19. Buggerlugz says:

    Wouldn’t it be easier to use the electricity grid? Every plug in your house could provide Gigabit Ethernet then.

    1. GNewton says:

      The issue is not distributing the internet connectivity inside your house, but rather getting the fibre to your premise. This is what this trial is all about: Fibre through existing water pipes ending at your premise.

  20. Mark says:

    @GNewton. Who pays for the damage to old dodgy copper or cast iron pipes? Suspect a survey will tell them no go in some areas we’ve had to replace 20 properties in one street after water company attached water meters to existing 50 year old copper, still a good earner replacing it all in plastic.

    1. The Facts says:

      More likely lead.

  21. Stephen Dix says:

    3 Directors of H2o Networks/(Fibre City). currently serving jail sentences for fraud. Why wasnt a “must carry” obligation put on Virgin Media when it acquired the Broadband Cable infrastructure covering 15.5 million homes. All the original Broadband Cable Franchise Business Plans included Financial revenue streams from renting out space in their ducts over either 15 or 23 year License period granted by The Cable Authority. Virgin took control before the end of any Licence period being fulfilled.

    1. CarlT says:

      Virgin didn’t take control of anything. ntl and Telewest merged, then bought Virgin Mobile alongside the rights to use the Virgin brand.

      The cable companies were expecting to have to provide PIA and/or wholesale a while back. They’ve been given forbearance in return for expanding their network and wholesaling.

      They were originally planning not to build new cable but to connect to a bunch of BT exchanges and from there use Openreach. When Liberty Global acquired them that was shut down and Project Lightning introduced.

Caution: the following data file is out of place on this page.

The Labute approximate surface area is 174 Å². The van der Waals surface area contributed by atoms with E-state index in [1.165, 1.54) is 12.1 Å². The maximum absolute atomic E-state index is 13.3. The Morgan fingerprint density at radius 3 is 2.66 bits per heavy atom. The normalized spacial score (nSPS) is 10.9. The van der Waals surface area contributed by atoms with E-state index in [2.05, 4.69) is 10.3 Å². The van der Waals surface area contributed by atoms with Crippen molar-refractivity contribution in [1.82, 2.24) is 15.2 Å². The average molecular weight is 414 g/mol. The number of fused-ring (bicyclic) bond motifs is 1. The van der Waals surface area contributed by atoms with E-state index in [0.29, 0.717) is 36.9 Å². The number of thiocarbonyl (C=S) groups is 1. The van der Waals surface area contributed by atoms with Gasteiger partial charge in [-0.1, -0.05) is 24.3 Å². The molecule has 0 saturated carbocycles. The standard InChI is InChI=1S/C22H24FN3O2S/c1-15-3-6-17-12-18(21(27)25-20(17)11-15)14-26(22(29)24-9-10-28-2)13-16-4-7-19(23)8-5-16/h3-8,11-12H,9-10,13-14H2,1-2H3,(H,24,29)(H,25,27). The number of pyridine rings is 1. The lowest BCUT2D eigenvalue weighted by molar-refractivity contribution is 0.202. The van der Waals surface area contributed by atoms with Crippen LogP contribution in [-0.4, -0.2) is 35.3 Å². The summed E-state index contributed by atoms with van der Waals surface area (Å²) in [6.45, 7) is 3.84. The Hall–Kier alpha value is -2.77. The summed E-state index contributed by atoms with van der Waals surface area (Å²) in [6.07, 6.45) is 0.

The original business plans are quite irrelevant now. They also viewed leasing duct space as having a financially negative effect – others would take some of their market share using their infrastructure and potentially obstruct them from using those ducts for an FTTP overlay.

      Anyway, they’re building out XGSPON across the board and wholesaling it so all good.

  22. A_Builder says:

    There is always a risk the trial could be a wash out?

  23. Richard Ednay says:

    As well as using the fibre for communications, the use of the fibre as a sensor to detect and locate leaks in the water infrastructure adds a compelling dimension to this concept. Distributed Acoustic Sensing!

    Nick Roberts is right:
    “Fibres probably better protected against damage inside a tough water pipe…”

  24. Jack says:

    it quite genius when you think about it, you want better communications yet the cost involved with digging up the road etc is a nightmare yet there is already a conduit ready and waiting, PLUS as previous comment, its much better protected

    https://www.craley.com/craley-in-pipe-fibre

    AND using the the pipeline to detect leaks, OR intrusion, terrorism etc, quite brilliant.

    CRALEY are on linked in aswell https://www.linkedin.com/company/craley-group-limited